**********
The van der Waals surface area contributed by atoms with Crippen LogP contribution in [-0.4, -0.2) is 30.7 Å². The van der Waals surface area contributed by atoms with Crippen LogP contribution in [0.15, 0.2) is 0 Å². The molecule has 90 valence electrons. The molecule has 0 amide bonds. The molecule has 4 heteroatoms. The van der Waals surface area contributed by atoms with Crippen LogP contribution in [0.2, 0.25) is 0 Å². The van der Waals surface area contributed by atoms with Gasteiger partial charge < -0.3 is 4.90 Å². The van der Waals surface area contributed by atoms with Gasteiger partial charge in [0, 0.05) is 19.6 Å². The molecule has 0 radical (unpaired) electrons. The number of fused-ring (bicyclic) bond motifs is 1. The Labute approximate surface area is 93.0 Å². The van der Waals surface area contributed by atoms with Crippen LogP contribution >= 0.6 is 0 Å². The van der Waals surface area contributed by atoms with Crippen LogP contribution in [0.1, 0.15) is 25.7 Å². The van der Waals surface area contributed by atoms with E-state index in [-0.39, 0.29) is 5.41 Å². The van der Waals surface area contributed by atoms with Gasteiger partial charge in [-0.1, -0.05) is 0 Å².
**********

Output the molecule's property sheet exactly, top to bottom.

The van der Waals surface area contributed by atoms with Crippen LogP contribution in [-0.4, -0.2) is 30.7 Å². The van der Waals surface area contributed by atoms with Crippen LogP contribution in [0.15, 0.2) is 0 Å². The molecule has 90 valence electrons. The molecule has 0 amide bonds. The molecule has 4 heteroatoms. The van der Waals surface area contributed by atoms with Crippen LogP contribution in [0.2, 0.25) is 0 Å². The van der Waals surface area contributed by atoms with Gasteiger partial charge < -0.3 is 4.90 Å². The van der Waals surface area contributed by atoms with Gasteiger partial charge in [0, 0.05) is 19.6 Å². The molecule has 0 radical (unpaired) electrons. The number of fused-ring (bicyclic) bond motifs is 1. The Labute approximate surface area is 93.0 Å². The van der Waals surface area contributed by atoms with Crippen LogP contribution >= 0.6 is 0 Å². The van der Waals surface area contributed by atoms with Crippen LogP contribution in [0.1, 0.15) is 25.7 Å². The van der Waals surface area contributed by atoms with E-state index in [-0.39, 0.29) is 5.41 Å². The van der Waals surface area contributed by atoms with Gasteiger partial charge in [-0.1, -0.05) is 0 Å².